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Strengthening Our Future

Remarks Delivered By:
John W. Keys, III, Commissioner
Mid-West Electric Consumers Association Annual Meeting
Denver, Colorado
December 07, 2005


Introduction
I am pleased to be here with you again this year. One of the priorities I set when I came in as Commissioner in 2001 was to reinvigorate our relationships with our partners in water and power groups. I'm proud of the strong partnerships we have built together, and I love to get out here to talk with you.

We are all in an industry going through significant change, and we continue to adapt to changes as they occur.

We know your concerns about security costs and receipt financing. We have concerns too. I'll speak about those issues today and about some other Reclamation news.

I also want to take a moment here to remember a very special person. A few weeks ago Reclamation and water and power users everywhere lost a great friend, Dennis Underwood.

Dennis was a former Reclamation Commissioner, and he left a legacy of change within the Bureau and the West. As Commissioner, he led Reclamation into the modern age of water conservation, away from the role as a civil works organization toward the current role of water management. He was a hard worker, a good Commissioner, and a great friend to us all.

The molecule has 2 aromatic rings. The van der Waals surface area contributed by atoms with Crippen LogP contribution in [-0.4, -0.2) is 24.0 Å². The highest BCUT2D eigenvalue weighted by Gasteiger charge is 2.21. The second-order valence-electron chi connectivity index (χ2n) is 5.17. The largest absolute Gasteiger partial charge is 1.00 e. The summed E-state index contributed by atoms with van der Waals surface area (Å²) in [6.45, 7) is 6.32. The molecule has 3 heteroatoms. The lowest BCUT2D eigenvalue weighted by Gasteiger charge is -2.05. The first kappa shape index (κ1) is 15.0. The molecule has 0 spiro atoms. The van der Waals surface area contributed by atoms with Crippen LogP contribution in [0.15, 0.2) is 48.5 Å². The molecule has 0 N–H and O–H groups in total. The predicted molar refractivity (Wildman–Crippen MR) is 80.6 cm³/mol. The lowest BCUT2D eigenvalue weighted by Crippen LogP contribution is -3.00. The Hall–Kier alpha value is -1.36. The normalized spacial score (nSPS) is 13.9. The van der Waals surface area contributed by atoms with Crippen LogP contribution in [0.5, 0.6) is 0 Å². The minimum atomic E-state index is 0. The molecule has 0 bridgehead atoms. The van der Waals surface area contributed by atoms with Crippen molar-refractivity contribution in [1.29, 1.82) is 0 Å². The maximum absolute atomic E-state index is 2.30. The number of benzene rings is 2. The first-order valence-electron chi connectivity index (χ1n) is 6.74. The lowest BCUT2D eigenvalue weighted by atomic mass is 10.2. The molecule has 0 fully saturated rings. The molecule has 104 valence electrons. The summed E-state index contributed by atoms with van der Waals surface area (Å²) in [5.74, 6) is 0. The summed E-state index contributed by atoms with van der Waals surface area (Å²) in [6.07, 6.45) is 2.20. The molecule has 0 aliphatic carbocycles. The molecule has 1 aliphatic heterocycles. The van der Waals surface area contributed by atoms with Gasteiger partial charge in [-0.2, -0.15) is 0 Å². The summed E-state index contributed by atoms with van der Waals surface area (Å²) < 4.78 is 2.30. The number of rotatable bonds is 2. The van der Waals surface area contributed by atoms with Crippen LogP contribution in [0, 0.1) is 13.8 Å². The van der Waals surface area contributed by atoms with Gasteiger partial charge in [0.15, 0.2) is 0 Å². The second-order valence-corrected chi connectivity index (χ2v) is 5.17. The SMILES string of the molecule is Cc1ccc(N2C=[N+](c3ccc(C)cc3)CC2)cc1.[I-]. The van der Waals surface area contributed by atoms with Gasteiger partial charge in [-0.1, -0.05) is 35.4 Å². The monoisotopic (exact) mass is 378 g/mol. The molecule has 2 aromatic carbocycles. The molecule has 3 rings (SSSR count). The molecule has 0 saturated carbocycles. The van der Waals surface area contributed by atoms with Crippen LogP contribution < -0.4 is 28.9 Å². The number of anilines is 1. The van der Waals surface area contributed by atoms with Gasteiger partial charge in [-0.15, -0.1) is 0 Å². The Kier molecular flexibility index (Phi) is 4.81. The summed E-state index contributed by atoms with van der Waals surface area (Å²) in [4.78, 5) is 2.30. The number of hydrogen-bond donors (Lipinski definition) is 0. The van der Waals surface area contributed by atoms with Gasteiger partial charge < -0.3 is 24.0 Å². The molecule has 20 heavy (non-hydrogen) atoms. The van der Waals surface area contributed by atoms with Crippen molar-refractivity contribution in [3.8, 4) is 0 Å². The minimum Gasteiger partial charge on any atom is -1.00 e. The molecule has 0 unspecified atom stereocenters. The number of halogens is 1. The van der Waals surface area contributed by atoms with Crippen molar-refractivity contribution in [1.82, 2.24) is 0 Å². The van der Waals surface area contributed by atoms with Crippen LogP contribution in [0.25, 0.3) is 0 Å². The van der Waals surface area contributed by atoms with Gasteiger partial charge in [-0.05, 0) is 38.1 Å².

His leadership brought people together-strength through unity-and it's a legacy that we strive to live up to today.

It's how we do business at the Interior Department. When we're making decisions, we're guided by Secretary Norton's 4C's: Conservation through cooperation, communication, and consultation.

Our work with you is a direct result of that philosophy.

I'm proud of the work we do with power. When I came in as Commissioner, Reclamation set out a clear goal: to act on our core mission of delivering water and generating power, and doing what it takes to get that done.

With 58 powerplants, we are one of the largest and most reliable power producers in the West. Our forced outage rate is roughly half that of the industry as a whole.

Reclamation hydropower plays a critical role in the interconnected grid in our service areas. The blackout in the East the year before last and the hurricanes in the Southeast this year have underscored the importance of reliable electricity supplies.

Let me brag for just a minute. Last year, we completed for the Office of Management and Budget a PART review of our power program-PART stands for Performance and Rating Tool.